Art Mint’s look at ‘7 Groundbreaking Ancient Civilisations’ continues with a journey to the Indus Valley cultures

In November last year, Art Mint debuted a superb new coin showcasing the ancient Mesopotamian Sumerian civilisation, the first in a series of seven silver coins depicting some of the great cultures that pushed human society forwards. The second in the series is now available, and we’ve left the Middle East and journeyed to the Indus Valley, another cradle of human development.

Starting around 3,300 BCE, the agrarian groups in this region started to coalesce into ever larger urban centres, especially in Harappa, and in Mohenjo-Daro, the former growing to around 25,000 inhabitants, and the latter perhaps 40,000. They prized uniformity, building their cities on a grid system, and using standard construction materials, employing standardised weights and measures. The civilisation went into decline, and by 1700-1400 BCE, was functionally gone, with the cities abandoned. In its time, it was thought to be warlike, but traded as far afield as Mesopotamia. Their language system remains undeciphered.

(image above courtesy Mustafa Ahmad Malik under Wikipedia Commons and edited)

The reverse face bears a similar style to the Sumerian coin. There are representations of ornate columns to the left and right, behind which is a coloured tile pattern from that culture. The centre has a vertical band featuring characters from the Indus alphabet. The main element is a view of the famous ‘Priest-King’ statue, uncovered in Mohenjo-daro in 1925. This 17.5 cm tall soapstone (steatite) statue depicts a neatly bearded man, showing some damage. He has a band around the head, and around the arm, and wears a patterned cloak. The original resides in the National Museum of Pakistan, and dates to around 2000 BCE. As one of the most famous examples of Indus Valley artwork, it’s a fine choice as the focal point of the coin, and the high-relief gives it added prominence.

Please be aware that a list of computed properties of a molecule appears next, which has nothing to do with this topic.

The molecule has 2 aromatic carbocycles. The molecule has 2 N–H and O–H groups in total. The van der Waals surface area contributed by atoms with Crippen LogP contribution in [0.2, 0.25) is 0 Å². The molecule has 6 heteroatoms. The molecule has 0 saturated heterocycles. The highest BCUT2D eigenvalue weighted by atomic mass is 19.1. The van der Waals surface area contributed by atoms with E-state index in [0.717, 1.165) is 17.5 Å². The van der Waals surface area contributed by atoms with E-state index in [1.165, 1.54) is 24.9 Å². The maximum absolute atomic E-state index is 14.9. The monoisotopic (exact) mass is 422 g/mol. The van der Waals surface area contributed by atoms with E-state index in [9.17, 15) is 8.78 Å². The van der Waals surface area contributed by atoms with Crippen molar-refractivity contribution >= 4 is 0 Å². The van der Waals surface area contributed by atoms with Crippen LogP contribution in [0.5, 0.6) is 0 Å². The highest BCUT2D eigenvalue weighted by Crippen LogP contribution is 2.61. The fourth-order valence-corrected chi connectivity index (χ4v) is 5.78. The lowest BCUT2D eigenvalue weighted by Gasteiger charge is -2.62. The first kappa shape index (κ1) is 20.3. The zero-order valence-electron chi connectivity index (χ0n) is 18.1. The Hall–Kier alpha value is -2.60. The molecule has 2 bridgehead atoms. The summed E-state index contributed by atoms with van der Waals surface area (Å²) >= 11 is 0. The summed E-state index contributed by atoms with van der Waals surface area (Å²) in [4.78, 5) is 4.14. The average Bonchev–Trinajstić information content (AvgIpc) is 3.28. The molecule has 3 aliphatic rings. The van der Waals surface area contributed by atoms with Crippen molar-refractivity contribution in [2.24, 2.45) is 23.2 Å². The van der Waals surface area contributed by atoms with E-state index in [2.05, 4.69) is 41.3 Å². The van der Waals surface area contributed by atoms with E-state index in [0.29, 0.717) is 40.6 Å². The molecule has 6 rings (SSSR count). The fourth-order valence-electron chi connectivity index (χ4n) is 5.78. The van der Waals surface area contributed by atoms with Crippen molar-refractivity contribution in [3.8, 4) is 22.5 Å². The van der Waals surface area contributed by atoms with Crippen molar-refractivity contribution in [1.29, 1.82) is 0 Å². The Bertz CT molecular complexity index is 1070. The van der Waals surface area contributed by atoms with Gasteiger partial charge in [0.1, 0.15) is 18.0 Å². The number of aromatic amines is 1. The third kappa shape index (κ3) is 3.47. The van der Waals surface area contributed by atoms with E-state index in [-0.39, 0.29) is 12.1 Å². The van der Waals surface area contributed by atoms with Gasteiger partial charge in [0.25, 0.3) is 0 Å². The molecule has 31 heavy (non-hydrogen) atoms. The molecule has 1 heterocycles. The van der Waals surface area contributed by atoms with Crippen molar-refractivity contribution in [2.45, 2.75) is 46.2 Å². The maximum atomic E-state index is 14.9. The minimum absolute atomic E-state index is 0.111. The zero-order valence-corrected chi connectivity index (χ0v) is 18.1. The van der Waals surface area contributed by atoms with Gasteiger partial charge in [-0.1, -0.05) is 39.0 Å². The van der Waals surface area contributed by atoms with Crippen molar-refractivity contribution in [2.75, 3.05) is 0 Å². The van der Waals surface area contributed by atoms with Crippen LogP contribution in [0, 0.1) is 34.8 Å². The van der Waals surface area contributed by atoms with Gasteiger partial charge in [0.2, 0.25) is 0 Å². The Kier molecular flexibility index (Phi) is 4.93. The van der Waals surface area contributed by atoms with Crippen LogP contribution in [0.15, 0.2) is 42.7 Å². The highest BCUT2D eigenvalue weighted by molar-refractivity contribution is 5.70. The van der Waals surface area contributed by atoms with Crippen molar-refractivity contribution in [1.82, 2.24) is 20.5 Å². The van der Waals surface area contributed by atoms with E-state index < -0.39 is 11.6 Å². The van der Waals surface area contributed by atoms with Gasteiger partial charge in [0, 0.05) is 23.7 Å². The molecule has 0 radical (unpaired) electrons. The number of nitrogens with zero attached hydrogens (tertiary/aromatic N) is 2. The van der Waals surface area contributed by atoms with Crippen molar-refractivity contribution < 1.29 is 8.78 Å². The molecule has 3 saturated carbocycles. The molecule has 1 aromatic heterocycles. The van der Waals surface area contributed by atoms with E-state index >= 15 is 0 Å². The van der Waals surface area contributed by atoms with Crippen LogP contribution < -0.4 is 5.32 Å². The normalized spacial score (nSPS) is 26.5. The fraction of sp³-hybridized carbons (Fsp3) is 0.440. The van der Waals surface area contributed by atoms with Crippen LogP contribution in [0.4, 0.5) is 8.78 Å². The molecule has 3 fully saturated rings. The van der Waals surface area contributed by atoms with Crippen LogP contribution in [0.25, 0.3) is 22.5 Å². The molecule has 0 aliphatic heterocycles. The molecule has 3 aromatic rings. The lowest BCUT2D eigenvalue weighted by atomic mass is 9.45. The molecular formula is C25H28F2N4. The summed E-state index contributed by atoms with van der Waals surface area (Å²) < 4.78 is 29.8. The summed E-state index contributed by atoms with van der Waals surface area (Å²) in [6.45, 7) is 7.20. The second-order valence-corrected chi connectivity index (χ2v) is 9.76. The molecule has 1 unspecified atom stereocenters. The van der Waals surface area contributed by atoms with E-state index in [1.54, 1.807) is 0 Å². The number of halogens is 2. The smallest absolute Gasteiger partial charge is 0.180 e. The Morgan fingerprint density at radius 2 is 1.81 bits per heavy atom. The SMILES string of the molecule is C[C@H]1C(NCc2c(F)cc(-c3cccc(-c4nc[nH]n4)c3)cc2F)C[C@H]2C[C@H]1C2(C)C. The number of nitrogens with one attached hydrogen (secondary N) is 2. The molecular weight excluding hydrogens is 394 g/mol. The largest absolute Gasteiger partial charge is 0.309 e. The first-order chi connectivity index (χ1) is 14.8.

The common obverse returns. The coin is issued for Cameroon, so that African nation’s coat-of-arms
sits in the centre, along with the issue inscriptions, and around
are seven concentric rings of script, with the Indus Valley letters in the second ring. The next ring features Egyptian hieroglyphics, so we’re expecting that next. It’s all antique-finished.

Another superb coin, we’re impressed with the basic design of this series, and the elements chosen for each one have been top-notch to date. We saw this one in Berlin back in late January, as well as the stunning Sumerian coin, and they’re every bit as good as you can see in the images. The presentation is excellent, and with a mintage of just 300 pieces (serial number engraved on the coin edge), a very appealing package. Available to order now.


2,000 Francs CFA (Cameroon) 62.2 g of 0.999 silver 50.0 mm Antique, Colour 300